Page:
The easiest way that I know of to improve your upwind and downwind performance is to match race with at least one other kiter on similar equipment. You quickly learn what technique works. When I'm kiting with my friends we are constantly trying to outperform each other. We have a destination about 4 km downwind that we often visit. It is certainly a race between us going downwind and then on our return going upwind. I rarely have a session where I have not been near to another kiter or windsurfer or sailboat and tried to outperform them.

A few tips:
-always keep your kite low
-ride heel side, it is always faster than riding toe side
-depower your kite going upwind but power up your kite going downwind
-crouch a bit and edge hard going upwind
-crouch a bit and edge hard going downwind (this skill is more difficult to master)

Of course your overall performance will also require you to master gybes and tacks.. and the tack is a challenging trick to learn.

Have fun
:wink:
CG


Guy Bridge going upwind
san-fran-1.jpg
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Guy or maybe Oly Bridge and Nico Parlier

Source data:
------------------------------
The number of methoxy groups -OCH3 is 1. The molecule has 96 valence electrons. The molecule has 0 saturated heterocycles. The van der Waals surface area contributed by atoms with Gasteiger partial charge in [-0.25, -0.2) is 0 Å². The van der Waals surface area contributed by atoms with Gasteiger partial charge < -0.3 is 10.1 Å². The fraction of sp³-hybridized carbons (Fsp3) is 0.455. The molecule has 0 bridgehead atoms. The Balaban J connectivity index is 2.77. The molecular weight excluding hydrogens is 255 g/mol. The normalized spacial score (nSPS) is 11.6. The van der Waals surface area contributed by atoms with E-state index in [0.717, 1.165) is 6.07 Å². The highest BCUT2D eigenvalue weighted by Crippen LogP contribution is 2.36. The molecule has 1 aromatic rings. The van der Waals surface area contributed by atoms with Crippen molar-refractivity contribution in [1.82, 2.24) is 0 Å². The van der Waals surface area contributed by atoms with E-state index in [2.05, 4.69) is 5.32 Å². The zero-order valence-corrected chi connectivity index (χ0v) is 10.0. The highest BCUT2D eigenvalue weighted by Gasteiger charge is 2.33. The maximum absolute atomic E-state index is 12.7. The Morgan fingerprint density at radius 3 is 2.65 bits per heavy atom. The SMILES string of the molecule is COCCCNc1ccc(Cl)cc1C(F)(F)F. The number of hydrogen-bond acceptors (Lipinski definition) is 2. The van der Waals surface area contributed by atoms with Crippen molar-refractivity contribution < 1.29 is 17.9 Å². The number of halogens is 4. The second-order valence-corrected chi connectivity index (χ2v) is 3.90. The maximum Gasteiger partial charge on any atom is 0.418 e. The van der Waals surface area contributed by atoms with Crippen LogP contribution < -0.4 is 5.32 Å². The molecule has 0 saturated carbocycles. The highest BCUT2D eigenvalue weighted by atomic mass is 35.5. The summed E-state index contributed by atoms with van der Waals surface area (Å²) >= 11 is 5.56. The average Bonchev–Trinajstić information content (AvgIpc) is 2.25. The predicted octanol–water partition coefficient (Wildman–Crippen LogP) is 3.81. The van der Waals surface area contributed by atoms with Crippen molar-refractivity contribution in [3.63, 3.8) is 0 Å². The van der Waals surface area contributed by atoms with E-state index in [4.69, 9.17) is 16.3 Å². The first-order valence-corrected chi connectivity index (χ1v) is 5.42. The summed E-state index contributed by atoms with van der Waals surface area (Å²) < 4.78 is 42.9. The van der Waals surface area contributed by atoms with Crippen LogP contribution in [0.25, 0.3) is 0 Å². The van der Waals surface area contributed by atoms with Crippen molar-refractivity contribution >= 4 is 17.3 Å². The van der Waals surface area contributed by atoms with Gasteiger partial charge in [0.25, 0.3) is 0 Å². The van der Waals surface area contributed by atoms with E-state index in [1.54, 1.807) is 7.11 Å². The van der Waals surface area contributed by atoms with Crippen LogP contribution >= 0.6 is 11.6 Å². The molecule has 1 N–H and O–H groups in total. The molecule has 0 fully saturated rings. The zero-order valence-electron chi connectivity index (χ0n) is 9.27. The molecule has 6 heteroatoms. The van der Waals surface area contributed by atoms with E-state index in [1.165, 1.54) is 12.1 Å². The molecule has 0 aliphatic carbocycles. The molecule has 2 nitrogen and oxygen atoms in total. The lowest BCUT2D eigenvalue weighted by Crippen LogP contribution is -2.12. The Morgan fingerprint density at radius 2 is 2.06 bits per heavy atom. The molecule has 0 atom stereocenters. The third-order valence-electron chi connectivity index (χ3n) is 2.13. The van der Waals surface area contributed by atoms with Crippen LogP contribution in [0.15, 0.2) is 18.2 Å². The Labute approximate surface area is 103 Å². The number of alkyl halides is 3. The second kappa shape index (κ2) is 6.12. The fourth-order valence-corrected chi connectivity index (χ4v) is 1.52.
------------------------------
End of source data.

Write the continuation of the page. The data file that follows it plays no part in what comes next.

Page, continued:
(not sure if they are going upwind or downwind in this picture)
Kite-Foil-Formula-kite.jpg
Kite-Foil-Formula-kite.jpg (31.72 KiB) Viewed 301 times

Mossy 757
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Re: Technique: Trim for performance

Postby Mossy 757 » Fri Apr 05, 2019 4:08 pm

I'll share my technique, I'll make no claims that it's "correct" 😜 I use a stock Ozone Foil Race control system with lots of depower.

Upwind:
For the power stroke, I usually trim in about 2-3" so the kite doesn't stall, then as I'm up and riding and accelerating I'll trim in another 6-8" so that I have 15-20% trim remaining. I only ever fully trim when I'm super over powered in somewhat survival mode.

My goal when going upwind is to accelerate, get my board/body in the right position, then pull in the trimmer until the bar is in a comfortable position with my arms. I have a low-back injury, so I can't do the full poo-stance anymore, so I get where I feel balanced with my chest out/shoulders back, and then trim so that my arms aren't reaching and that I can comfortably sheet the bar out in a puff or if I get overpowered. If you're on the right kite, you should be able to sail with a pretty stable body position and just move your arms in and out 3-4" to control gusts.

One thing to note, you're not trimming the kite to feel more bar pressure, you're trimming to go faster. Sometimes, you can let the trimmer out and feel a lot more line tension, but that's not necessarily power, it's actually probably just a bunch of drag. You want to pull enough trim that when you're riding you can sheet in and prevent yourself from falling backwards, but when you sheet out a bit the kite flies forward in the wind window and accelerates.